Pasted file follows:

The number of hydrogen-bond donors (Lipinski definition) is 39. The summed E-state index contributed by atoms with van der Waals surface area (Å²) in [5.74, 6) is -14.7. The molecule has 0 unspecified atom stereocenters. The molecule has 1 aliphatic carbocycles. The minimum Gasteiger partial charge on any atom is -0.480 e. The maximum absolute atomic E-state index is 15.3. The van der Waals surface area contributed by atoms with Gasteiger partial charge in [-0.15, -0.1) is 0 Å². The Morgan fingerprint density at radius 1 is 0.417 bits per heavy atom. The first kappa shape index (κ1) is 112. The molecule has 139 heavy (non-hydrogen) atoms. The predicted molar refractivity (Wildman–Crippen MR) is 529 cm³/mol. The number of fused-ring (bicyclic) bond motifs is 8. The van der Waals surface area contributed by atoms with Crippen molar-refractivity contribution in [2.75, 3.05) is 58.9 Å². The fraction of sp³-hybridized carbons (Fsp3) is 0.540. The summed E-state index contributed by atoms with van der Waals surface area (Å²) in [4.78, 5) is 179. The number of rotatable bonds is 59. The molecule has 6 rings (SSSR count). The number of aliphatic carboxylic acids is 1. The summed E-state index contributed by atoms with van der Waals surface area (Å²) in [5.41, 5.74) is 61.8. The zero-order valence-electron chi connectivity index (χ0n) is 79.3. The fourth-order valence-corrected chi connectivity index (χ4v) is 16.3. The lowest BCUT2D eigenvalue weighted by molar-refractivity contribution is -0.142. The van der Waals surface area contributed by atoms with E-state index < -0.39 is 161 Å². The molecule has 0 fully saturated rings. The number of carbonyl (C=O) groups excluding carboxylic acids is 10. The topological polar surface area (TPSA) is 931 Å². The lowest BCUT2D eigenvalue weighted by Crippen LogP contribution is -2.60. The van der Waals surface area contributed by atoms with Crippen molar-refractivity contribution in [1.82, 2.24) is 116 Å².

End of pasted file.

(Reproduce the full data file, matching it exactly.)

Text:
The number of hydrogen-bond donors (Lipinski definition) is 39. The summed E-state index contributed by atoms with van der Waals surface area (Å²) in [5.74, 6) is -14.7. The molecule has 0 unspecified atom stereocenters. The molecule has 1 aliphatic carbocycles. The minimum Gasteiger partial charge on any atom is -0.480 e. The maximum absolute atomic E-state index is 15.3. The van der Waals surface area contributed by atoms with Gasteiger partial charge in [-0.15, -0.1) is 0 Å². The Morgan fingerprint density at radius 1 is 0.417 bits per heavy atom. The first kappa shape index (κ1) is 112. The molecule has 139 heavy (non-hydrogen) atoms. The predicted molar refractivity (Wildman–Crippen MR) is 529 cm³/mol. The number of fused-ring (bicyclic) bond motifs is 8. The van der Waals surface area contributed by atoms with Crippen molar-refractivity contribution in [2.75, 3.05) is 58.9 Å². The fraction of sp³-hybridized carbons (Fsp3) is 0.540. The summed E-state index contributed by atoms with van der Waals surface area (Å²) in [4.78, 5) is 179. The number of rotatable bonds is 59. The molecule has 6 rings (SSSR count). The number of aliphatic carboxylic acids is 1. The summed E-state index contributed by atoms with van der Waals surface area (Å²) in [5.41, 5.74) is 61.8. The zero-order valence-electron chi connectivity index (χ0n) is 79.3. The fourth-order valence-corrected chi connectivity index (χ4v) is 16.3. The lowest BCUT2D eigenvalue weighted by molar-refractivity contribution is -0.142. The van der Waals surface area contributed by atoms with E-state index < -0.39 is 161 Å². The molecule has 0 fully saturated rings. The number of carbonyl (C=O) groups excluding carboxylic acids is 10. The topological polar surface area (TPSA) is 931 Å². The lowest BCUT2D eigenvalue weighted by Crippen LogP contribution is -2.60. The van der Waals surface area contributed by atoms with Crippen molar-refractivity contribution in [1.82, 2.24) is 116 Å².